Sun Microsystems Inc., a Santa Clara, Calif.-based computer maker, wanted to know the results of a mentoring program it conducted for thousands of employees. A standard HR practice would have been to distribute a questionnaire to participants and draw conclusions from their subjective responses.
Instead, Sun conducted a statistical analysis of employee data--68 variables--looking for correlations between the program and promotion rates, salary increases, performance ratings and other factors. It studied data from a statistically significant sample of participants--mentors and mentees--and from a control group of employees who did not participate.
By drilling into data, Sun gleaned insights it never could have gotten with any certainty from a survey. Among the findings were three conclusions that ran counter to hunches: Mentors benefited as much as or more than the mentees did; administrative employees benefited more than engineers; and low performers benefited much more than high performers. Sun used these and other findings to optimize its mentoring program for the future.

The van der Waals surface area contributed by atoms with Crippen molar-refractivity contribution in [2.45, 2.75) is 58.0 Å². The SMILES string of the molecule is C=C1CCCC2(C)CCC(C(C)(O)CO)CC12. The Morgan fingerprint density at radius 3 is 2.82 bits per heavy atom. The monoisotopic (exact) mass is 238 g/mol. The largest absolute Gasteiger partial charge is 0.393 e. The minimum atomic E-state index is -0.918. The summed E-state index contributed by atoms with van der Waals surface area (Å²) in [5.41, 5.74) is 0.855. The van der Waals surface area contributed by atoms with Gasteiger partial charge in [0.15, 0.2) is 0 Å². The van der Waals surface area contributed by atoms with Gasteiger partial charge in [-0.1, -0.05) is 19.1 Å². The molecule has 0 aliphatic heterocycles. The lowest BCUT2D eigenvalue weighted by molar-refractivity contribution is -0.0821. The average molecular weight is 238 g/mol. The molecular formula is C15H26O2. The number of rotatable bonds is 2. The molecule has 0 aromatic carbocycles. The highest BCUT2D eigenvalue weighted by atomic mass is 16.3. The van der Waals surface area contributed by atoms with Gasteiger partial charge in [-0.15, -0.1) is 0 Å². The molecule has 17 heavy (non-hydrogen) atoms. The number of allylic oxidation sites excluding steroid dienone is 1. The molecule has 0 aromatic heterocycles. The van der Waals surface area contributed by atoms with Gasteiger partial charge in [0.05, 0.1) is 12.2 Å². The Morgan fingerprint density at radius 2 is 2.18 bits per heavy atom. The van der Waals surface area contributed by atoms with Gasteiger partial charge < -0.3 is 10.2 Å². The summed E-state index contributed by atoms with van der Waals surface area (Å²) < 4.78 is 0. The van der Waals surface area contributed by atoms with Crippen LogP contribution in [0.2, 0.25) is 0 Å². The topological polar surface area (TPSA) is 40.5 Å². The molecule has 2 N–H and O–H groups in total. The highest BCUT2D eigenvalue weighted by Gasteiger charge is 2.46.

A small but vocal group of HR professionals, consultants and thought leaders believe it is time for the profession to adopt such analytical methods, which are widely used in other areas of business. Called workforce analytics, they drive data-based decision-making, which is more systematic than the gut feelings HR professionals have too often relied on.
"The next battleground for organizations is to address productivity, retention and employee acquisition by doing this kind of analysis," says Jim Bowles, vice president of workforce development at Cingular Wireless, an Atlanta-based subsidiary of AT & T Inc., in San Antonio. "We're moving toward fact-based decisions. The business demands it. Most organizations are numbers-driven, and HR must be able to produce reliable numbers and explain interrelations and how they drive decisions."
Bowles uses workforce analytics to study call-center retention, but the variety of uses is constrained only by the …